How to Make an ‘Atomic Lake’ (Nuclear Bomb Required) via RealClear


On this day 54 years ago, the Soviet Union took drastic measures to make artificial body of water.


It’s a video, which surfaced a few years ago, of the “Chagan” blast in Kazakhstan near a nuclear test site known as Polygon. The explosion was one of the first “peaceful” uses of nuclear weapons by the Soviet Union on this day in 1965. The idea was to use underground nuclear explosions to create reservoirs out of nearby rivers.

“The crater formed by the ‘Chagan’ explosion had a diameter of 408m and a depth of 100m” and quickly created a large lake, according to a 1996 history of Soviet nuclear explosions.

Following the explosion, radioactivity was detected as far away as Japan, and the U.S. protested the test.


As ominous as the idea seems in this era, the idea to use nuclear weapons as a kind of extreme landscaping tool was not a new one. The U.S. conducted more than two dozen similar experiments under what’s known as Operation Plowshare.


The DOE says using nuclear weapons for such peaceful purposes was considered before the first atomic bomb was ever detonated. The name itself, Plowshares, had its origins in biblical scripture about “ensur[ing] peace by beating swords into plowshares.”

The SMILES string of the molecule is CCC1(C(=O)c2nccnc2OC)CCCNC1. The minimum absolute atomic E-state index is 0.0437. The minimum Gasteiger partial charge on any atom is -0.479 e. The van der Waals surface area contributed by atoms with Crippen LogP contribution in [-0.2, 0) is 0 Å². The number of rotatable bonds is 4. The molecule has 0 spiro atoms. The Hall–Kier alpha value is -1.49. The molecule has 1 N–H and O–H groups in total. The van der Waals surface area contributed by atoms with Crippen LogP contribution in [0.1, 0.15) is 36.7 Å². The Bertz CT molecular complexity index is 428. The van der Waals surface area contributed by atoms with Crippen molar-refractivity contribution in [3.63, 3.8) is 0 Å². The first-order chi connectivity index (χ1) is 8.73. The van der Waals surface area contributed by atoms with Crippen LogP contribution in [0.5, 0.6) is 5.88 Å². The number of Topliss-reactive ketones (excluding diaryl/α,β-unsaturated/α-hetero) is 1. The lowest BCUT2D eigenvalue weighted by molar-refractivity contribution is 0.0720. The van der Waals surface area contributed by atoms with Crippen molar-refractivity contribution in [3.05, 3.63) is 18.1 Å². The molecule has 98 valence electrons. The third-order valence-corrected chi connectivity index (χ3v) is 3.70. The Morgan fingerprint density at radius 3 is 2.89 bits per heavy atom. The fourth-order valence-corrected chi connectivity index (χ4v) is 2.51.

Most of the “peaceful” American nuclear tests – with non-intimidating code names like Gnome, Ace and Sulky — took place in Nevada, but some were in New Mexico and Colorado. They tested how good nukes would be at digging canals and see how carbonate rock was affected by atomic blasts.

The tests continued until 1973 when the U.S. government pulled the plug on Plowshares.


One Cold War later, back in Kazakhstan, the government has opened Chagan, better known as “Atomic Lake” to tours for the bold or nuclear-obsessed.

In 2014 a journalist working for VICE visited the site, Geiger-counter in hand.

Read more at How to Make an ‘Atomic Lake’ (Nuclear Bomb Required)

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